JCPS Sign

LOUISVILLE, Ky. (WDRB) – The Kentucky Department of Education has said two principals in Jefferson County Public Schools don’t have the capacity to turn around their struggling schools, the district announced Friday.

The state diagnostic reviews, conducted by the group AdvancED and submitted to JCPS on Thursday, identified interim Valley High School Principal Jeffrey Gossett and Olmsted Academy South Principal Angela Allen as incapable of leading their schools’ turnaround efforts, JCPS said in a news release.

The state's review of Valley High, for example, found that students there "were rarely exposed to differentiated learning opportunities, high expectations, or rigorous coursework."

At Olmsted South, auditors were concerned with a "lack of differentiated learning" and inconsistent academic standards, "suggesting a possible negative impact on student achievement."

WDRB News obtained the 13 diagnostic reviews conducted on schools identified for comprehensive support and improvement, or CSI, in response to an open records request on Friday.

Earlier this month, similar diagnostic reviews found that Johnsontown Road Elementary Principal Malinda Dutkowski and Shelby Traditional Academy Principal Kim Goff also lacked the leadership capacity to improve their schools.

JCPS, in a news release, said it “is reviewing these recommendations and will make a determination at a later time.”

The review at Valley found that teachers and administrators couldn't articulate the school's improvement strategies. Teachers, for example, said that the "power walks" conducted by administrators were infrequent, and reviewers could not find evidence that those observations were used to evaluate the effectiveness of instruction offered in Valley classrooms.

Students, according to the report, were often given daily worksheets and direct instruction "rarely occurred."

"One student reflected the feelings of several students by saying, 'They need to do a root cause analysis to find out what is going on here with behaviors and they would see it’s because they don’t teach us,'" the report says. "'They give us assignments not worth our time.'"

Reviewers found that Olmsted South's comprehensive improvement plan "was not given any credence, supporting the perception that systematic and continuous improvement was not an ongoing practice at Olmsted Academy South."

"The team found no systematic approach across the administrative team and grade levels for focusing on the continuous improvement of student learning and teacher effectiveness," the report says.

"Interview data suggested a lack of systematic instructional leadership for the administrative team and the extended leadership team."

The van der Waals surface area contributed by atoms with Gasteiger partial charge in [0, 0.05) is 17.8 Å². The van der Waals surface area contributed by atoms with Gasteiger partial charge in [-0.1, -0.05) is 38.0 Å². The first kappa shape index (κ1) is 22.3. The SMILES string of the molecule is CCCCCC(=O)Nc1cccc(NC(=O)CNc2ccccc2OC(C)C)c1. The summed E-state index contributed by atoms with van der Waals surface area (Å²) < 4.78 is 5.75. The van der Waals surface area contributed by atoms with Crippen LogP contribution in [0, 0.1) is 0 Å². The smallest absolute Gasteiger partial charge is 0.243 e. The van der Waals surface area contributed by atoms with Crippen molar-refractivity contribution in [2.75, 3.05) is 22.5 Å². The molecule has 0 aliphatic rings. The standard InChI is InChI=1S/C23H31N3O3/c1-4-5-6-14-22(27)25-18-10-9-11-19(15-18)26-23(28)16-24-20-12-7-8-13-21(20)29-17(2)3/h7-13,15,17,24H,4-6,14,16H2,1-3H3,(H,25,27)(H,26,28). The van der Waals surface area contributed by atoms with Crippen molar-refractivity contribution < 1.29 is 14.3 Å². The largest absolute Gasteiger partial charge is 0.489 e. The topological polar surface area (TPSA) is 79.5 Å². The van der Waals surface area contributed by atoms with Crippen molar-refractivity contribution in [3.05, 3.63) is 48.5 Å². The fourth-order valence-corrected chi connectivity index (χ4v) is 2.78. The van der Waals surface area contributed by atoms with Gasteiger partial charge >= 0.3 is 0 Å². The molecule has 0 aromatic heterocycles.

The most recent slate of diagnostic reviews found that leaders at 11 other CSI schools were capable of leading their schools’ improvement efforts.

Those CSI schools are the Academy @ Shawnee, Marion C. Moore School, Waggener High, Western High, Knight Middle, Olmsted Academy North, Stuart Academy, Thomas Jefferson Middle, Maupin Elementary, Price Elementary and Wellington Elementary.

JCPS Superintendent Marty Pollio said the state’s review team “recognized the dedication and hard work that our principals, leadership teams, teachers, support staff and students have put into continuously improving and moving their schools forward.”

“Repeatedly in these reports, the review team noted the positive culture inside the schools; a growing sense of pride and optimism; strong student, staff and parent relationships; safe and orderly learning environments; and a multitude of services and supports to meet our students’ educational as well as social and emotional needs,” he said in a statement. “These thorough assessments offer a fresh perspective on our strengths and challenges as we strive to improve student engagement and achievement across the district.”

Marion C. Moore Principal Rob Fulk posted a message he sent home to families of Moore students on Twitter Thursday, saying he was proud that the state’s review team recognized the school’s sense of diversity, increased community involvement, improved transparency, and efforts to gather input from parents and students.

Moore was also lauded for its work to provide more mental health resources for students, develop a peer mentoring program to help onboard and retain staff and implement best practices in its classrooms.

“Over the next few weeks, we will have the opportunity to review KDE’s recommendations on how to continue making progress toward our mission of ensuring all students are transition ready,” Fulk wrote. “This review process has been a learning opportunity for me, and I believe going through this leadership review will help us continue to move our school forward.”

JCPS noted that of its 21 CSI schools, principals at 17 were found capable of leading their improvement efforts.

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